A protest against sexism in Germany has travelled half way around the world to India’s universities.
This past week, a young female artist in Karlsruhe, Germany, went around her city placing messages against sexism on sanitary napkins. The trigger for artist Elone Kastratia’s project was a tweet that she saw in September last year:
Kastratia unveiled her street art on International Women’s Day this year, on March 8, using the hashtag: #PadsAgainstSexism.
Now, Indian students in at least two prominent universities in New Delhi—University of Delhi and Jamia Millia Islamia—have also taken to writing against gender inequality on sanitary napkins. These pads are then displayed on notice boards, canteens and even trees around the campuses. Students in Delhi are using the same hashtag Kastratia created to spread awareness about feminism and periods.
In India, menstruation is still taboo. Menstruating women are considered impure and often separated from the rest of their family members during periods. The disgust around this natural body function in the country is so strong that even university officials are unhappy about the campaign unfolding on the campuses right now.
In Delhi’s Jamia Millia Islamia, a group of student-activists—who want to remain anonymous—started out by putting sanitary napkins all over their university area.
These students then went out of their campus and campaigned in posh south Delhi neighbourhoods, like Hauz Khas Village, and asked bystanders to pose for pictures holding pads.
“We are trying to help people realise that the natural phenomena such as a period should not have a stigma attached to it while rape and other instances of violence against women go seemingly unchecked,” a campaigner from Delhi’s Jamia Millia Islamia told the university’s news website, Jamia Journal.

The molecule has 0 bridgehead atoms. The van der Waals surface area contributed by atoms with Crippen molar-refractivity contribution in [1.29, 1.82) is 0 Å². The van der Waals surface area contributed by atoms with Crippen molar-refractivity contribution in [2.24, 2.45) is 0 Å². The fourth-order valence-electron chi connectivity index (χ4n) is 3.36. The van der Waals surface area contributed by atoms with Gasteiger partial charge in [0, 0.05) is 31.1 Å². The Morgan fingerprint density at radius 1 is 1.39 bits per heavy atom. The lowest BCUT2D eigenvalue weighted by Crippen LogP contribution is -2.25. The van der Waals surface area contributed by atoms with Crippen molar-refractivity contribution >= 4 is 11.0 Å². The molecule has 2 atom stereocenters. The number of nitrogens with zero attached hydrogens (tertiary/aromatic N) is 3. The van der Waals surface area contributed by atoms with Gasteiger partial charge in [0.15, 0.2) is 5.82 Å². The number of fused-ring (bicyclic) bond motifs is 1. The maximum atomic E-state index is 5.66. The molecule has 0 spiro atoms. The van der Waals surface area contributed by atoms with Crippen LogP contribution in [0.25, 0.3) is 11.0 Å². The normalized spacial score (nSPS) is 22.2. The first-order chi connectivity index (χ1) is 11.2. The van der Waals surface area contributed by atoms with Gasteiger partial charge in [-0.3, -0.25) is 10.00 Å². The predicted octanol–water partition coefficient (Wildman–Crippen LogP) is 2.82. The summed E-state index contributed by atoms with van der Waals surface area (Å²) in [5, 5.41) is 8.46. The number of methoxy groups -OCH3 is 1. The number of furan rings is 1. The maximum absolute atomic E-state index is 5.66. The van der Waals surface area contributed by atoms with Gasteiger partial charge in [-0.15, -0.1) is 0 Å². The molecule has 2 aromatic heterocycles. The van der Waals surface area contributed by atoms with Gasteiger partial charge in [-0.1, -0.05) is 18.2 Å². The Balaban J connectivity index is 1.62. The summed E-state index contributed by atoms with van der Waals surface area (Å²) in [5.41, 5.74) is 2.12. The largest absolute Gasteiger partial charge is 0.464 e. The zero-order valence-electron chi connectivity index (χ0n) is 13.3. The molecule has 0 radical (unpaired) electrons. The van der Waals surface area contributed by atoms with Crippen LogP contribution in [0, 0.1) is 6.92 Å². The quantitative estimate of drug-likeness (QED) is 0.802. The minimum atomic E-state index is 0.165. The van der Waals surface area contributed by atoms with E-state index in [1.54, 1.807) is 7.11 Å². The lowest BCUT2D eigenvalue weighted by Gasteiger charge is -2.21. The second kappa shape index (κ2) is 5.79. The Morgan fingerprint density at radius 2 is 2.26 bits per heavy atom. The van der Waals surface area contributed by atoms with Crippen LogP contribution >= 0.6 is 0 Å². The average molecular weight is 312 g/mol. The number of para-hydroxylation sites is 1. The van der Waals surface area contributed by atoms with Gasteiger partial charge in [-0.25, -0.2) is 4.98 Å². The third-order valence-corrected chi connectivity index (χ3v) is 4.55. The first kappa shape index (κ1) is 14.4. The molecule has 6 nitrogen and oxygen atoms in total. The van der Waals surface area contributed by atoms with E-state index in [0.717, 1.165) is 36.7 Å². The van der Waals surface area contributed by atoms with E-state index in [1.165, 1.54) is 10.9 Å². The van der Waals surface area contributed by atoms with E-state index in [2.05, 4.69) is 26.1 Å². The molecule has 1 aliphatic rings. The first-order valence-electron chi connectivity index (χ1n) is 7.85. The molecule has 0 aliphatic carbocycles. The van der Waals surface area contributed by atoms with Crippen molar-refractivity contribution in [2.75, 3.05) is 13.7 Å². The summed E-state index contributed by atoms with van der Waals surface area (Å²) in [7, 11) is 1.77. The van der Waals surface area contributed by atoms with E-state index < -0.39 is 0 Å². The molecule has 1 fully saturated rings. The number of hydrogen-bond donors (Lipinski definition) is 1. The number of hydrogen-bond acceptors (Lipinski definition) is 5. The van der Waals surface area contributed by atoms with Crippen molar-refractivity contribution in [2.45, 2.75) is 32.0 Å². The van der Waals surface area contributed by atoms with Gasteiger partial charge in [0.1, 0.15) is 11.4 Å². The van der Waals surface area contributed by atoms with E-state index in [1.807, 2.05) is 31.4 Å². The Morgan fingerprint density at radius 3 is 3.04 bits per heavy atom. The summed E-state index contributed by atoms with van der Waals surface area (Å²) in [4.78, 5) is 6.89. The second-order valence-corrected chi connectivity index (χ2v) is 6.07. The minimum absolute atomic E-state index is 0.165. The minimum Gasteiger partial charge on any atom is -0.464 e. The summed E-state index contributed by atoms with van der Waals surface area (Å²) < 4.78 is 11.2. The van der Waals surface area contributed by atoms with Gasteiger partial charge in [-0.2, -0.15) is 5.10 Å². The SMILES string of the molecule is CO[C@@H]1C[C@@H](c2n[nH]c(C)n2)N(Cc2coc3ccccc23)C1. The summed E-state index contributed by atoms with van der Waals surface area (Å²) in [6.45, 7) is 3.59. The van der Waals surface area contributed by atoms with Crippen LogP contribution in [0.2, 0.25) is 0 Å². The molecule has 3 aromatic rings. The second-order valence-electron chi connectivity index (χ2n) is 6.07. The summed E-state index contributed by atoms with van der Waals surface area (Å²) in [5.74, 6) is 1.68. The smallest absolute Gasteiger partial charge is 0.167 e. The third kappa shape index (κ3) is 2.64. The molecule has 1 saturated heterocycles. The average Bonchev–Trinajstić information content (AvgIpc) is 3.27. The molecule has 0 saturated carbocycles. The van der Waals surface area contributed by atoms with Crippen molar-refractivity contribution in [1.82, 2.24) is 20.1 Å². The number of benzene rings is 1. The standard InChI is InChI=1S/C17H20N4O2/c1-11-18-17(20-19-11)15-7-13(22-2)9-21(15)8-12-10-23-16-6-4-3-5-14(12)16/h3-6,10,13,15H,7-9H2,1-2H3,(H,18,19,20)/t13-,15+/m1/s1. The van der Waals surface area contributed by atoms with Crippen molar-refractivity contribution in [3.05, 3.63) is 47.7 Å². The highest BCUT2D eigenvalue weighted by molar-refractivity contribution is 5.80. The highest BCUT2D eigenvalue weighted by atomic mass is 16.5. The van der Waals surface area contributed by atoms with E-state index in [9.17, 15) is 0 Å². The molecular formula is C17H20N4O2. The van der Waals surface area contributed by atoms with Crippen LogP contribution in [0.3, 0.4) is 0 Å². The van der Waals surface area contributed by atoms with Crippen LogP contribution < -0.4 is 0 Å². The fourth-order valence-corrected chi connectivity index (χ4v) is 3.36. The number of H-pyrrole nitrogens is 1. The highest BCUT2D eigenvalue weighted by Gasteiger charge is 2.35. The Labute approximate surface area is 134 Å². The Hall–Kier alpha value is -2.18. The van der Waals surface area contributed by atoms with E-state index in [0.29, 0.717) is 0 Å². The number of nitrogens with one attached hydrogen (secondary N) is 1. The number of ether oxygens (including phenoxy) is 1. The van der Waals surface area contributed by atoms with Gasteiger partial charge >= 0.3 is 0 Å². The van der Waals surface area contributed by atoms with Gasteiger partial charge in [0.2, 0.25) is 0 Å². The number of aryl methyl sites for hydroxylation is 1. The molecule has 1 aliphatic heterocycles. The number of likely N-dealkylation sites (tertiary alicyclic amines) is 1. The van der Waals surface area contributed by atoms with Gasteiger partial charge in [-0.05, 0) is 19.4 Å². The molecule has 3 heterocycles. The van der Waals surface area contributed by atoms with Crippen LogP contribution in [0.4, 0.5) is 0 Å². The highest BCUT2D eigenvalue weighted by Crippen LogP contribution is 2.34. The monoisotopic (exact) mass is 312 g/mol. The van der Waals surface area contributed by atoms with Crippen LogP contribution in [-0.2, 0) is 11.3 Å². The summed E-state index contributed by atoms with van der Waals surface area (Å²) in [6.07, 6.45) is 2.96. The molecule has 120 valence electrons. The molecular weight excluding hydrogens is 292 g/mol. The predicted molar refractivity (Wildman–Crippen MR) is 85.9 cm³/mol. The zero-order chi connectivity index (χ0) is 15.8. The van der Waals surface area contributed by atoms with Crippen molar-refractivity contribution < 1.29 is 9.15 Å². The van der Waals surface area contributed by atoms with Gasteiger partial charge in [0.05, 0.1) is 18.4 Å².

The Delhi University campaign was on a much smaller scale. Students wanted to show solidarity with their counterparts at Jamia Millia Islamia—and of course, Kastratia.
“We simply want people to understand that menstruation is not a crime and a girl should not be victimised for something so natural,” Rafiul Alom Rahman, who brought the campaign to the university, said.
The response across Delhi has been mixed. In Jamia, officials reacted by taking down the sanitary napkins from wherever they were displayed. Activists put them back, but they were removed by the authorities again.
“We expected people to at least be curious and read it, but instead they shunned it and avoided it and were even disgusted by it,” another campaigner, who did not want to be named, told Jamia Journal.
In Delhi University, the pads were torn or simply pulled down. “A security guard pulled a pad out of his pocket and asked me to put it somewhere else,” Rahman said. “We are not going to be cowed down. We are thinking of ways to make this campaign even bigger and involve other universities and students.”
And news of student-led protest in New Delhi has travelled back all the way to Germany.